“This big step forward for refrigerator efficiency proves that the well of innovation leading to energy savings is very, very deep,” said David B. Goldstein, energy program director for the Natural Resource Defense Council and winner of a MacArthur Prize for his work on refrigerator efficiency. “These standards pave the way for manufacturer investments in a next generation of products that demonstrate ever‐increasing energy and cost savings.”

Based on the July agreement, home appliance manufacturers and efficiency, environmental and consumer advocates have agreed to jointly pursue with Congress and the administration new standards for six categories of home appliances (refrigerators, freezers, clothes washers, clothes dryers, dishwashers and room air conditioners), a recommendation that ENERGY STAR qualification criteria incorporate credit for Smart Grid capability and a package of targeted tax credits aimed at fostering the market for super‐efficient appliances.

As part of the new refrigerator standards, ice maker energy consumption also will be reflected in product energy‐use ratings, giving consumers a better way to gauge actual energy use when making a choice among refrigerators.

“Even though refrigerators have become much more energy efficient, they still account for about 10 percent of household electricity use,” observed Alliance to Save Energy Vice President for Programs Jeffrey Harris. “With the new standards, consumers will not only save energy, they’ll also have a better picture of total energy use, because the ratings will include automatic ice makers.”

Several prior refrigerator standards, including those put in place in 1993 and 2001, are also the result of joint industry/advocate agreements.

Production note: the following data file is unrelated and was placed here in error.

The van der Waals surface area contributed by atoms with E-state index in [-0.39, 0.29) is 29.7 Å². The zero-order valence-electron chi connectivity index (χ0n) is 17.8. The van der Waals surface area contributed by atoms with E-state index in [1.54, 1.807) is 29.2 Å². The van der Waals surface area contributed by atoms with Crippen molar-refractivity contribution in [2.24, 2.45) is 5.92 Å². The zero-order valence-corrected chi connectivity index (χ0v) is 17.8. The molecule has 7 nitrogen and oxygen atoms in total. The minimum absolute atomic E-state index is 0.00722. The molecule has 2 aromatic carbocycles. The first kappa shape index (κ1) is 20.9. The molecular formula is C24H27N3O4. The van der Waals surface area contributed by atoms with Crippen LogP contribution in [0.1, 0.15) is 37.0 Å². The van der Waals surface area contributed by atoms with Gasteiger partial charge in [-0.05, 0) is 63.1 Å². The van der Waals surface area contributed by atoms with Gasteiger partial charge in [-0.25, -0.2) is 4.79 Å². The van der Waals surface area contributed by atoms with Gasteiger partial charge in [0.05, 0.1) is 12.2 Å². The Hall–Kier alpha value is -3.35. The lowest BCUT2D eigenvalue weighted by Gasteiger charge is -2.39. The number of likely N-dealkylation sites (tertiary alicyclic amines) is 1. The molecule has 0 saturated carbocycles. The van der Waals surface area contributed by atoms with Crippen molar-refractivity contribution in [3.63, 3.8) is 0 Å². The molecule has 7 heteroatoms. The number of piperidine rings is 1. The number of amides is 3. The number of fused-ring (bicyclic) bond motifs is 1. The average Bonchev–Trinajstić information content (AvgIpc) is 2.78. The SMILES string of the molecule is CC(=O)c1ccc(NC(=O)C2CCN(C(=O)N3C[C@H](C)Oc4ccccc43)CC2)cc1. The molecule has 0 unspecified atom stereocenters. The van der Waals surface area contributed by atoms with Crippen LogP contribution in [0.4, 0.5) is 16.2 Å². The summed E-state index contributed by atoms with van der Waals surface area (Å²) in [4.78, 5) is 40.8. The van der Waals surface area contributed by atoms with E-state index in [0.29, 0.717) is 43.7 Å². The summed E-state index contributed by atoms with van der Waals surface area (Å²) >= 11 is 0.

A table showing the percent energy savings achieved by the proposed standards relative to current standards for select categories and the complete press release can be seen at AHAM.org

Broken Appliance? Do You Repair it or Not?

Having a broken appliance is annoying, not knowing whether or not to fix it is frustrating. We’ve found some questions to ask yourself before you decide what to do, along with appliance lifespan estimates and some simple maintenance advice. Read on.

10 questions to ask:

- Is it really broken? The trouble may be a short in the plug, a tripped circuit breaker or a bad surge-protector outlet. Check the troubleshooting section of the unit’s instruction manual for the most common problems and solutions.

- How old is the appliance?

- Have you had trouble with the unit before? If it’s performed well, it might be worth fixing instead of replacing with something unproven.

- How much will it cost to repair the unit?

- What would a similar appliance cost?

- Are there any hidden costs to purchase (removal, installation, disposal, tax, etc.)?

- How difficult is it to replace the appliance (is it a built-in)?

- What additional features will I get with the new appliance?

- What energy savings will I get with the new appliance? Will they offset the cost of a new appliance versus repair?

- What tax credits are available for purchasing an energy-efficient unit? Will they offset the cost of a new appliance versus repair?

Average life of appliances:

Industry experts say washing machines tend to break down the most because they take the most beatings and contain many moving parts.

- 10-15 years for refrigerators and freezers.

- 10-20 years for ovens and ranges.

- 10-15 years for dishwashers.

- 10-15 years for clothes washers/dryers.

- 10-20 years for water heaters.

- 15-20 years for central air-conditioning unit.

Preventive maintenance:

- Clean the condenser coils on your refrigerator annually and check door seals to ensure they are airtight.

- Check air filters monthly and replace as needed.

- Replace washer fill hoses every five years.

- Avoid overloading the washing machine.

- Have the exhaust duct on the clothes dryer inspected and cleaned once a year. Clean the lint filter before each use.

Time to Replace That Old Refrigerator

Is your refrigerator more than ten years old? If so, replacing it can save you some serious money. The problem is can it save you enough to warrant shelling out the money for a new unit? A new refrigerator isn’t cheap, but an older one accounts for anywhere from 5-8 percent of your household energy.

The nonprofit advocacy group Alliance to Save Energy estimates that if the older refrigerators were replaced, Americans would save $866 million a year in utility costs. In general, a new efficient refrigerator uses about half the energy of its 10-year-old cousin, federal statistics show.

If you plan now, you might be prepared when the new federal stimulus bill funneling $300 million into rebates for energy-efficient appliances, is enacted. But be ready to act because with 112 million households in the country, that $300 million won’t go far.